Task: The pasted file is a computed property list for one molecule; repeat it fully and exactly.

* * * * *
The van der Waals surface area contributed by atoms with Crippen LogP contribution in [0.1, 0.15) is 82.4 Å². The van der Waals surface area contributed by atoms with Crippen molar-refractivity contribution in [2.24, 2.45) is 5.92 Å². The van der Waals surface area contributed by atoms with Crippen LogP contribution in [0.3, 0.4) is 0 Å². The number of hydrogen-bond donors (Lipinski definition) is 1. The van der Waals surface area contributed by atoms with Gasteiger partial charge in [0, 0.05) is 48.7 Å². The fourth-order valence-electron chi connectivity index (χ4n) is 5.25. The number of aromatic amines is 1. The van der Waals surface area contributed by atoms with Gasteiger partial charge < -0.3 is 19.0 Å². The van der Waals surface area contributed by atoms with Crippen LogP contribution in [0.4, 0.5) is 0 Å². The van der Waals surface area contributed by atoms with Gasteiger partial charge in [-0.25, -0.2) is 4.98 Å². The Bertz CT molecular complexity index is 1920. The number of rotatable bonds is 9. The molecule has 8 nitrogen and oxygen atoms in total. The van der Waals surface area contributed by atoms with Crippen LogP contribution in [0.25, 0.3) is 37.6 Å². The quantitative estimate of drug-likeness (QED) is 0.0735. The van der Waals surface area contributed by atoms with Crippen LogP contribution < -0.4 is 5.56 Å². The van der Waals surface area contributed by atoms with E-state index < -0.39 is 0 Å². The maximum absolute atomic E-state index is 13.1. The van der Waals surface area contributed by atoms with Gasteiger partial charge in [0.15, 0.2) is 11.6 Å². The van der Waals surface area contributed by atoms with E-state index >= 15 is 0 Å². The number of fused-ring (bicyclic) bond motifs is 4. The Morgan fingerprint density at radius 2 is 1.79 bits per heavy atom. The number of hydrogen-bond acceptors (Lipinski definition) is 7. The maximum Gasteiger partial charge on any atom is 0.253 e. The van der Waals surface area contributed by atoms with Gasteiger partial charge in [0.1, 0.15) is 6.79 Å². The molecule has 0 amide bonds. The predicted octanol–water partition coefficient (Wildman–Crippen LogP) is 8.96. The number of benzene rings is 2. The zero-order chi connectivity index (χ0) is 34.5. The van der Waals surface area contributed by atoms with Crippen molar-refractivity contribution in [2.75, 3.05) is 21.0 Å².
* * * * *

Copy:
The van der Waals surface area contributed by atoms with Crippen LogP contribution in [0.1, 0.15) is 82.4 Å². The van der Waals surface area contributed by atoms with Crippen molar-refractivity contribution in [2.24, 2.45) is 5.92 Å². The van der Waals surface area contributed by atoms with Crippen LogP contribution in [0.3, 0.4) is 0 Å². The number of hydrogen-bond donors (Lipinski definition) is 1. The van der Waals surface area contributed by atoms with Gasteiger partial charge in [0, 0.05) is 48.7 Å². The fourth-order valence-electron chi connectivity index (χ4n) is 5.25. The number of aromatic amines is 1. The van der Waals surface area contributed by atoms with Gasteiger partial charge < -0.3 is 19.0 Å². The van der Waals surface area contributed by atoms with Crippen LogP contribution in [0.4, 0.5) is 0 Å². The van der Waals surface area contributed by atoms with Gasteiger partial charge in [-0.25, -0.2) is 4.98 Å². The Bertz CT molecular complexity index is 1920. The number of rotatable bonds is 9. The molecule has 8 nitrogen and oxygen atoms in total. The van der Waals surface area contributed by atoms with Crippen LogP contribution in [0.25, 0.3) is 37.6 Å². The quantitative estimate of drug-likeness (QED) is 0.0735. The van der Waals surface area contributed by atoms with Crippen LogP contribution < -0.4 is 5.56 Å². The van der Waals surface area contributed by atoms with E-state index < -0.39 is 0 Å². The maximum absolute atomic E-state index is 13.1. The van der Waals surface area contributed by atoms with Gasteiger partial charge in [0.15, 0.2) is 11.6 Å². The van der Waals surface area contributed by atoms with E-state index >= 15 is 0 Å². The number of fused-ring (bicyclic) bond motifs is 4. The Morgan fingerprint density at radius 2 is 1.79 bits per heavy atom. The number of hydrogen-bond acceptors (Lipinski definition) is 7. The maximum Gasteiger partial charge on any atom is 0.253 e. The van der Waals surface area contributed by atoms with Gasteiger partial charge in [0.1, 0.15) is 6.79 Å². The molecule has 0 amide bonds. The predicted octanol–water partition coefficient (Wildman–Crippen LogP) is 8.96. The number of benzene rings is 2. The zero-order chi connectivity index (χ0) is 34.5. The van der Waals surface area contributed by atoms with Crippen molar-refractivity contribution in [2.75, 3.05) is 21.0 Å².